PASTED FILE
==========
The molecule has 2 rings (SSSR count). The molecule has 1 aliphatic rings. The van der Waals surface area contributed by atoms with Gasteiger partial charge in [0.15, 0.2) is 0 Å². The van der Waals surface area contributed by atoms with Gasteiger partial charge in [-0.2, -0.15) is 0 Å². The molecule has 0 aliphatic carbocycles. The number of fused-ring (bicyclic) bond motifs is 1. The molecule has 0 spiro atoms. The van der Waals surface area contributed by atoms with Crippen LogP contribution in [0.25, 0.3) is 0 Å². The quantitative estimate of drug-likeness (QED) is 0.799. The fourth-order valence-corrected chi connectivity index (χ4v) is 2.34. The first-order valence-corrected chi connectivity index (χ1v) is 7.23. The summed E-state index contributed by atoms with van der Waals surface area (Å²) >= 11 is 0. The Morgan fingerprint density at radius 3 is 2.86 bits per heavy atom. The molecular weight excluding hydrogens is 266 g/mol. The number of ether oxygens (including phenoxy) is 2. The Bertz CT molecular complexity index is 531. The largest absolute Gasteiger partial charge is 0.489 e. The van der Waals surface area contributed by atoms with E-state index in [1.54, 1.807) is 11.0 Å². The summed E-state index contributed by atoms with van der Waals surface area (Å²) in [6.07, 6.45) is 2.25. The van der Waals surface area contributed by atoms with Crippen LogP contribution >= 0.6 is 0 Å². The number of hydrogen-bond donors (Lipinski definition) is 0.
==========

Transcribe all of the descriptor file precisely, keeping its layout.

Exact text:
The molecule has 2 rings (SSSR count). The molecule has 1 aliphatic rings. The van der Waals surface area contributed by atoms with Gasteiger partial charge in [0.15, 0.2) is 0 Å². The van der Waals surface area contributed by atoms with Gasteiger partial charge in [-0.2, -0.15) is 0 Å². The molecule has 0 aliphatic carbocycles. The number of fused-ring (bicyclic) bond motifs is 1. The molecule has 0 spiro atoms. The van der Waals surface area contributed by atoms with Crippen LogP contribution in [0.25, 0.3) is 0 Å². The quantitative estimate of drug-likeness (QED) is 0.799. The fourth-order valence-corrected chi connectivity index (χ4v) is 2.34. The first-order valence-corrected chi connectivity index (χ1v) is 7.23. The summed E-state index contributed by atoms with van der Waals surface area (Å²) >= 11 is 0. The Morgan fingerprint density at radius 3 is 2.86 bits per heavy atom. The molecular weight excluding hydrogens is 266 g/mol. The number of ether oxygens (including phenoxy) is 2. The Bertz CT molecular complexity index is 531. The largest absolute Gasteiger partial charge is 0.489 e. The van der Waals surface area contributed by atoms with E-state index in [1.54, 1.807) is 11.0 Å². The summed E-state index contributed by atoms with van der Waals surface area (Å²) in [6.07, 6.45) is 2.25. The van der Waals surface area contributed by atoms with Crippen LogP contribution >= 0.6 is 0 Å². The number of hydrogen-bond donors (Lipinski definition) is 0.